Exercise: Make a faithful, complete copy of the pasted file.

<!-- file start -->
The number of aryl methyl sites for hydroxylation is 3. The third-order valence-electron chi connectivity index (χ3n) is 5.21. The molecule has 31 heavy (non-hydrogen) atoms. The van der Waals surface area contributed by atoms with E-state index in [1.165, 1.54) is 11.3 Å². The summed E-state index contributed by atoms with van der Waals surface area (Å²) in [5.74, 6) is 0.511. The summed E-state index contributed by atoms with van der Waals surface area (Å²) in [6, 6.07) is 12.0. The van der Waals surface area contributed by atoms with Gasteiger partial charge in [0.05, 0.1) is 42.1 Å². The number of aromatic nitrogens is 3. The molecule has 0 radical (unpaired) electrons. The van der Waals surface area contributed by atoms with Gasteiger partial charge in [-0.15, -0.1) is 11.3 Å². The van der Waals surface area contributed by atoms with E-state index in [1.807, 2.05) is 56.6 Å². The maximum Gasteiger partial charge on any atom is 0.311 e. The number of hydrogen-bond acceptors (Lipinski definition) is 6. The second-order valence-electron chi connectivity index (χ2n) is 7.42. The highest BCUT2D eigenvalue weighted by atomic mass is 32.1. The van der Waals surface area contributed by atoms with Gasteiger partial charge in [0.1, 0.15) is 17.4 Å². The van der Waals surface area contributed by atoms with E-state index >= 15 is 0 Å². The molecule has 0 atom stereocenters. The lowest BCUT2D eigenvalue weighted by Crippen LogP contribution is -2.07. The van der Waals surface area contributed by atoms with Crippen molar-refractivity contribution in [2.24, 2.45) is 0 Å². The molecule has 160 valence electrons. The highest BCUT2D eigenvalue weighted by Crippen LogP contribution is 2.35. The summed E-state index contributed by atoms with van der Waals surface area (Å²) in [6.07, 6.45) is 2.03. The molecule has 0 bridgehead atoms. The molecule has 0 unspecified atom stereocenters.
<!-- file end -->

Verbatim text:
The number of aryl methyl sites for hydroxylation is 3. The third-order valence-electron chi connectivity index (χ3n) is 5.21. The molecule has 31 heavy (non-hydrogen) atoms. The van der Waals surface area contributed by atoms with E-state index in [1.165, 1.54) is 11.3 Å². The summed E-state index contributed by atoms with van der Waals surface area (Å²) in [5.74, 6) is 0.511. The summed E-state index contributed by atoms with van der Waals surface area (Å²) in [6, 6.07) is 12.0. The van der Waals surface area contributed by atoms with Gasteiger partial charge in [0.05, 0.1) is 42.1 Å². The number of aromatic nitrogens is 3. The molecule has 0 radical (unpaired) electrons. The van der Waals surface area contributed by atoms with Gasteiger partial charge in [-0.15, -0.1) is 11.3 Å². The van der Waals surface area contributed by atoms with E-state index in [1.807, 2.05) is 56.6 Å². The maximum Gasteiger partial charge on any atom is 0.311 e. The number of hydrogen-bond acceptors (Lipinski definition) is 6. The second-order valence-electron chi connectivity index (χ2n) is 7.42. The highest BCUT2D eigenvalue weighted by atomic mass is 32.1. The van der Waals surface area contributed by atoms with Gasteiger partial charge in [0.1, 0.15) is 17.4 Å². The van der Waals surface area contributed by atoms with E-state index >= 15 is 0 Å². The molecule has 0 atom stereocenters. The lowest BCUT2D eigenvalue weighted by Crippen LogP contribution is -2.07. The van der Waals surface area contributed by atoms with Crippen molar-refractivity contribution in [2.24, 2.45) is 0 Å². The molecule has 160 valence electrons. The highest BCUT2D eigenvalue weighted by Crippen LogP contribution is 2.35. The summed E-state index contributed by atoms with van der Waals surface area (Å²) in [6.07, 6.45) is 2.03. The molecule has 0 bridgehead atoms. The molecule has 0 unspecified atom stereocenters.